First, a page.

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NFL Says Number of Concussions Players Suffered Increased in 2019
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The 7 juiciest revelations from Netflix's Taylor Swift documentary 'Miss Americana'
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Video captures violent armed robbery outside Oakland home, report says
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Jared Dudley knocks down a big shot for Lakers, who embrace his leadership
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Exclusive—‘You F*cking C*nt’: Stephanie Grisham Inundated with Sexist Hatred, Threats as Establishment Media Pile On
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Mexican security forces detain 800 migrants
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Air tanker dropped fire retardant shortly before fatal crash: Australian safety bureau
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Schiff: Trump is 'dangerous to us, to our country'
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Student can't walk at graduation unless he cuts his dreadlocks
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China Puts 13 Cities on Lockdown as Coronavirus Death Toll Climbs
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GOP lawmaker questions patriotism of Purple Heart recipient
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Photos of the Week: Impeachment Trial, Virtual Singer, Bat Clinic
The annual Women's March in New York City, the Tour Down Under cycling event in Australia, a newborn giant anteater in Germany, a firefighting robot in India, anti-government protests in Iraq, the 2020 Winter Youth Olympics in Switzerland, haute couture fashion in Paris, an elevator test tower in Germany, and much more.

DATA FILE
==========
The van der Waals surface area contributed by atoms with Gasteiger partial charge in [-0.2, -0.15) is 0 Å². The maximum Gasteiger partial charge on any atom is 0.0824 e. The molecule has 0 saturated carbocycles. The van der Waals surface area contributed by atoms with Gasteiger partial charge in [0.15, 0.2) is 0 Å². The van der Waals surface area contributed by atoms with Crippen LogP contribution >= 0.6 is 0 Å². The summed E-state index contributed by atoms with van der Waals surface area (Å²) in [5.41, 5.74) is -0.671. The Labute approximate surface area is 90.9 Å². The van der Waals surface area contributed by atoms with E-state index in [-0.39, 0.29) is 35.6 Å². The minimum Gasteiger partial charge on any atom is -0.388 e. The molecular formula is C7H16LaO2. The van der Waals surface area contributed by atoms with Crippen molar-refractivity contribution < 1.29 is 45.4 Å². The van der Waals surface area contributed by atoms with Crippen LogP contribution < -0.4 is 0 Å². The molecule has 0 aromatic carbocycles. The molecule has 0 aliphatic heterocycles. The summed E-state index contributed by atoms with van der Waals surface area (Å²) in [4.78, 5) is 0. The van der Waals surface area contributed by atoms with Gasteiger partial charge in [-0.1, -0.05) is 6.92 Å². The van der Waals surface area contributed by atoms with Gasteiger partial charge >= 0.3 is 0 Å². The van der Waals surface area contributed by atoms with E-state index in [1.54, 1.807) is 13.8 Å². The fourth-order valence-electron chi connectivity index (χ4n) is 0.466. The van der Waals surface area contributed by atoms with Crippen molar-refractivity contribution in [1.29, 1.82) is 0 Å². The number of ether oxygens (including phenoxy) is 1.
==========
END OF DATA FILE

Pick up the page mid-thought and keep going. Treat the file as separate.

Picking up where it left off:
Singapore ramps up virus fight, reviving memories of SARS pandemic
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China central bank raises limit on small bank payments amid virus outbreak
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Man leaps to death off Royal Caribbean cruise ship
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Former NFL receiver Antonio Brown turns himself in at Florida jail following arrest warrant
Antonio Brown turned himself in at a Florida jail on Thursday night following accusations that he and his trainer attacked another man.
Impeachment managers dissect abuse of power charge
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China shuts down transport, temples as virus death toll rises to 25
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US border officers were told to stop Iran-born travelers, officer says
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Trump 2020 Campaign Video Stresses Commitment to ‘Right to Life’
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Ryan Strome on Islanders rock bottom, trade deadline, all things Rangers
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Antonio Brown turns himself in for allegedly attacking delivery driver